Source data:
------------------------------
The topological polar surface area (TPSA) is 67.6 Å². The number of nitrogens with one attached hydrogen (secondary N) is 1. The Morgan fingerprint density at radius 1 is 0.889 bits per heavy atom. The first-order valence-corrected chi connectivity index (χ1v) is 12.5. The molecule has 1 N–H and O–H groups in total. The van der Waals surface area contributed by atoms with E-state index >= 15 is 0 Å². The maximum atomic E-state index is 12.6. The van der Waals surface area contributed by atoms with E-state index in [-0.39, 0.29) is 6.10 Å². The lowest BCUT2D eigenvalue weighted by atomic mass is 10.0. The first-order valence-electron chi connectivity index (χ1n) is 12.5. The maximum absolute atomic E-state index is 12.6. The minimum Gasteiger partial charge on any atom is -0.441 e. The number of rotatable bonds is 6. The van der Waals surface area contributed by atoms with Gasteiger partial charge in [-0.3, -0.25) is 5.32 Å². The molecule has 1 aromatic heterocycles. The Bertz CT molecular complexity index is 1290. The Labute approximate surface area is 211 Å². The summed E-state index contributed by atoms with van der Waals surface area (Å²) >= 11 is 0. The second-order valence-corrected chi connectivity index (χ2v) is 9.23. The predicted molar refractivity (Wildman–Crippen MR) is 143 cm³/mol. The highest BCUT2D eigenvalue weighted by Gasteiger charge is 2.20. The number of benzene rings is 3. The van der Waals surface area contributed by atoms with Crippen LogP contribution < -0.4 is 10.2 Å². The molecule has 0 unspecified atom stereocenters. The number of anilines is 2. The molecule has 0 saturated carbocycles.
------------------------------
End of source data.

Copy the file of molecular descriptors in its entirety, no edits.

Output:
The topological polar surface area (TPSA) is 67.6 Å². The number of nitrogens with one attached hydrogen (secondary N) is 1. The Morgan fingerprint density at radius 1 is 0.889 bits per heavy atom. The first-order valence-corrected chi connectivity index (χ1v) is 12.5. The molecule has 1 N–H and O–H groups in total. The van der Waals surface area contributed by atoms with E-state index >= 15 is 0 Å². The maximum atomic E-state index is 12.6. The van der Waals surface area contributed by atoms with E-state index in [-0.39, 0.29) is 6.10 Å². The lowest BCUT2D eigenvalue weighted by atomic mass is 10.0. The first-order valence-electron chi connectivity index (χ1n) is 12.5. The maximum absolute atomic E-state index is 12.6. The minimum Gasteiger partial charge on any atom is -0.441 e. The number of rotatable bonds is 6. The van der Waals surface area contributed by atoms with Gasteiger partial charge in [-0.3, -0.25) is 5.32 Å². The molecule has 1 aromatic heterocycles. The Bertz CT molecular complexity index is 1290. The Labute approximate surface area is 211 Å². The summed E-state index contributed by atoms with van der Waals surface area (Å²) >= 11 is 0. The second-order valence-corrected chi connectivity index (χ2v) is 9.23. The predicted molar refractivity (Wildman–Crippen MR) is 143 cm³/mol. The highest BCUT2D eigenvalue weighted by Gasteiger charge is 2.20. The number of benzene rings is 3. The van der Waals surface area contributed by atoms with Crippen LogP contribution < -0.4 is 10.2 Å². The molecule has 0 unspecified atom stereocenters. The number of anilines is 2. The molecule has 0 saturated carbocycles.